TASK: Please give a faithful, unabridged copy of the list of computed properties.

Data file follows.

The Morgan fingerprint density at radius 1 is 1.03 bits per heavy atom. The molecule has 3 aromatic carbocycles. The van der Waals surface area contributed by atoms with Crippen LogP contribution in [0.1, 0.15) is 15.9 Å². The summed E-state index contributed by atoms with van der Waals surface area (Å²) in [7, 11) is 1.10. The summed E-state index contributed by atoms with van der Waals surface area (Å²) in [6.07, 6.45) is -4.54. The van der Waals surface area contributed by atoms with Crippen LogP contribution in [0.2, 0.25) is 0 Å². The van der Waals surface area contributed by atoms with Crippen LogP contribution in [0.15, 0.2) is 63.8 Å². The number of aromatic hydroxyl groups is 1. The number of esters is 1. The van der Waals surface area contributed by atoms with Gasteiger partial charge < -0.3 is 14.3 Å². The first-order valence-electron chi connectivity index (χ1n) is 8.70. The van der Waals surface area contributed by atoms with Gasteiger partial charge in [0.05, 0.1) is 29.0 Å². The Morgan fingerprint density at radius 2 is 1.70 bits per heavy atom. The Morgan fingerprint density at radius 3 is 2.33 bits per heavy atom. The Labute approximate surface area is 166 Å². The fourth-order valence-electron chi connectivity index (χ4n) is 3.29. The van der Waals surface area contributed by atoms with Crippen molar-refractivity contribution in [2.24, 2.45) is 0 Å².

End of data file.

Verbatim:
The Morgan fingerprint density at radius 1 is 1.03 bits per heavy atom. The molecule has 3 aromatic carbocycles. The van der Waals surface area contributed by atoms with Crippen LogP contribution in [0.1, 0.15) is 15.9 Å². The summed E-state index contributed by atoms with van der Waals surface area (Å²) in [7, 11) is 1.10. The summed E-state index contributed by atoms with van der Waals surface area (Å²) in [6.07, 6.45) is -4.54. The van der Waals surface area contributed by atoms with Crippen LogP contribution in [0.2, 0.25) is 0 Å². The van der Waals surface area contributed by atoms with Crippen LogP contribution in [0.15, 0.2) is 63.8 Å². The number of aromatic hydroxyl groups is 1. The number of esters is 1. The van der Waals surface area contributed by atoms with Gasteiger partial charge < -0.3 is 14.3 Å². The first-order valence-electron chi connectivity index (χ1n) is 8.70. The van der Waals surface area contributed by atoms with Gasteiger partial charge in [0.05, 0.1) is 29.0 Å². The Morgan fingerprint density at radius 2 is 1.70 bits per heavy atom. The Morgan fingerprint density at radius 3 is 2.33 bits per heavy atom. The Labute approximate surface area is 166 Å². The fourth-order valence-electron chi connectivity index (χ4n) is 3.29. The van der Waals surface area contributed by atoms with Crippen molar-refractivity contribution in [2.24, 2.45) is 0 Å².